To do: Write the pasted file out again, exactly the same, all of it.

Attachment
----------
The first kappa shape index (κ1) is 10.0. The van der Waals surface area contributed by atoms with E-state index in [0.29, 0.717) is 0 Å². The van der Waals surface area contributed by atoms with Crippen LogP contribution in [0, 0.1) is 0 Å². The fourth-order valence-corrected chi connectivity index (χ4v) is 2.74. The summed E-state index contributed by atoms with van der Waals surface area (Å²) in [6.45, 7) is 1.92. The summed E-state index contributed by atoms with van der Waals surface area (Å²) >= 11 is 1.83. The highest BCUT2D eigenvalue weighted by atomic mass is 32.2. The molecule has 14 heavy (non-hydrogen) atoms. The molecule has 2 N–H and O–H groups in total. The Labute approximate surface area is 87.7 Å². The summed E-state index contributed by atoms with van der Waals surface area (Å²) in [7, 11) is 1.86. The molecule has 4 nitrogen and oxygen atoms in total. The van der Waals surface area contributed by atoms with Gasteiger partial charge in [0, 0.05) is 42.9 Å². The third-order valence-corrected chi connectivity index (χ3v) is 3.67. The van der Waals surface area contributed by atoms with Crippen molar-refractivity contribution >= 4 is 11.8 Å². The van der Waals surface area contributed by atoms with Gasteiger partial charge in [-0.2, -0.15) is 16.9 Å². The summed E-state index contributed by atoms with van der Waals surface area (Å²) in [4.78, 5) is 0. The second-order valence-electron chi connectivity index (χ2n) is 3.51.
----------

The first kappa shape index (κ1) is 10.0. The van der Waals surface area contributed by atoms with E-state index in [0.29, 0.717) is 0 Å². The van der Waals surface area contributed by atoms with Crippen LogP contribution in [0, 0.1) is 0 Å². The fourth-order valence-corrected chi connectivity index (χ4v) is 2.74. The summed E-state index contributed by atoms with van der Waals surface area (Å²) in [6.45, 7) is 1.92. The summed E-state index contributed by atoms with van der Waals surface area (Å²) >= 11 is 1.83. The highest BCUT2D eigenvalue weighted by atomic mass is 32.2. The molecule has 14 heavy (non-hydrogen) atoms. The molecule has 2 N–H and O–H groups in total. The Labute approximate surface area is 87.7 Å². The summed E-state index contributed by atoms with van der Waals surface area (Å²) in [7, 11) is 1.86. The molecule has 4 nitrogen and oxygen atoms in total. The van der Waals surface area contributed by atoms with Gasteiger partial charge in [0, 0.05) is 42.9 Å². The third-order valence-corrected chi connectivity index (χ3v) is 3.67. The van der Waals surface area contributed by atoms with Crippen molar-refractivity contribution >= 4 is 11.8 Å². The van der Waals surface area contributed by atoms with Gasteiger partial charge in [-0.2, -0.15) is 16.9 Å². The summed E-state index contributed by atoms with van der Waals surface area (Å²) in [4.78, 5) is 0. The second-order valence-electron chi connectivity index (χ2n) is 3.51.